Yeah, they were proposing and building these giant 140ft by 40ft monstrosities that would have been disruptive to fishing and wildlife, and totally incompatible with the expectations of the community. Oregonians support wave power, but it needs to be slender buoys that are more like artificial kelp; something that creates artificial habitat, not something large and industrial that pushes nature out of the way.
There are actually a bunch of other pilot projects, some of which are more likely to move forwards.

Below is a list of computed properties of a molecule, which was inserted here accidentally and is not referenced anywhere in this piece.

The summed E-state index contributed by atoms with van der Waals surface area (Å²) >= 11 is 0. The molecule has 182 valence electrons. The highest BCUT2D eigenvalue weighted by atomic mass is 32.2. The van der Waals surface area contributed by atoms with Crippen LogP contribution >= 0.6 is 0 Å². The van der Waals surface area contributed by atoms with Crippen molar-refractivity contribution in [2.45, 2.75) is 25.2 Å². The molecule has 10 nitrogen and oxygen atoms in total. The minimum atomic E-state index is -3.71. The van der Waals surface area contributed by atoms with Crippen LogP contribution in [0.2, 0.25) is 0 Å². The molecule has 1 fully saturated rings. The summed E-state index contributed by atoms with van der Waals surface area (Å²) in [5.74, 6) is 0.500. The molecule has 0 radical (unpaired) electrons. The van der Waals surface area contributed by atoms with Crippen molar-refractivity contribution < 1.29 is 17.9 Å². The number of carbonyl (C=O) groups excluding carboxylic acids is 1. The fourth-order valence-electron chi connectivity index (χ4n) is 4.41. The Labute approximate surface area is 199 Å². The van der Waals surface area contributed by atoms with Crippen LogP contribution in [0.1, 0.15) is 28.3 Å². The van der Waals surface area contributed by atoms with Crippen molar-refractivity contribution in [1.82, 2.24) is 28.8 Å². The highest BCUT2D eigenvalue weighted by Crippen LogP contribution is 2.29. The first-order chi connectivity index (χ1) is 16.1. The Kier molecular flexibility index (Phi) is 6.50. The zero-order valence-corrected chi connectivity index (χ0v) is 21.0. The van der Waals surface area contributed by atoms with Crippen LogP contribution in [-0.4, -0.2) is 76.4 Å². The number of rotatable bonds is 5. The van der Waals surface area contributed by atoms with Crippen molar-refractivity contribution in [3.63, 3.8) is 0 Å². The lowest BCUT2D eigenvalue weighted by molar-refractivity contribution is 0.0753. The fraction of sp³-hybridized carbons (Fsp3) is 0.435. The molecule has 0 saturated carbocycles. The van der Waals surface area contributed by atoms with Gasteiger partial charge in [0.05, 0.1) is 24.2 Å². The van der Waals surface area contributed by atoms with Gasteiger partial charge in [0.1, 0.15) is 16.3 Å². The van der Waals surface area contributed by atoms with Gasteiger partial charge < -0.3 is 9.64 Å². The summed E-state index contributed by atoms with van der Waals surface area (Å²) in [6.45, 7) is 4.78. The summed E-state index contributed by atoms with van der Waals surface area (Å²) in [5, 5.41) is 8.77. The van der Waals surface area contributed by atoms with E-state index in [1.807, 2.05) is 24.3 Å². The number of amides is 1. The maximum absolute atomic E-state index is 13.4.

Also keep in mind, they only had approval for the pilot project to test the feasibility. Nobody promised any permits for the large scale project. The pilot would have had to prove not only that it generated power, but also that it didn't interfere with wildlife or fishing. And it wasn't designed to meet the actual standards it would have needed to meet. Probably they thought they could bribe their way through, found out that doesn't work here, and are winding it down and blaming efficiency delays.
And, it turns out they don't have funding anyways, so they can't really move the project.
They admit in their press release that other companies have more mature products not only on the market, but proven.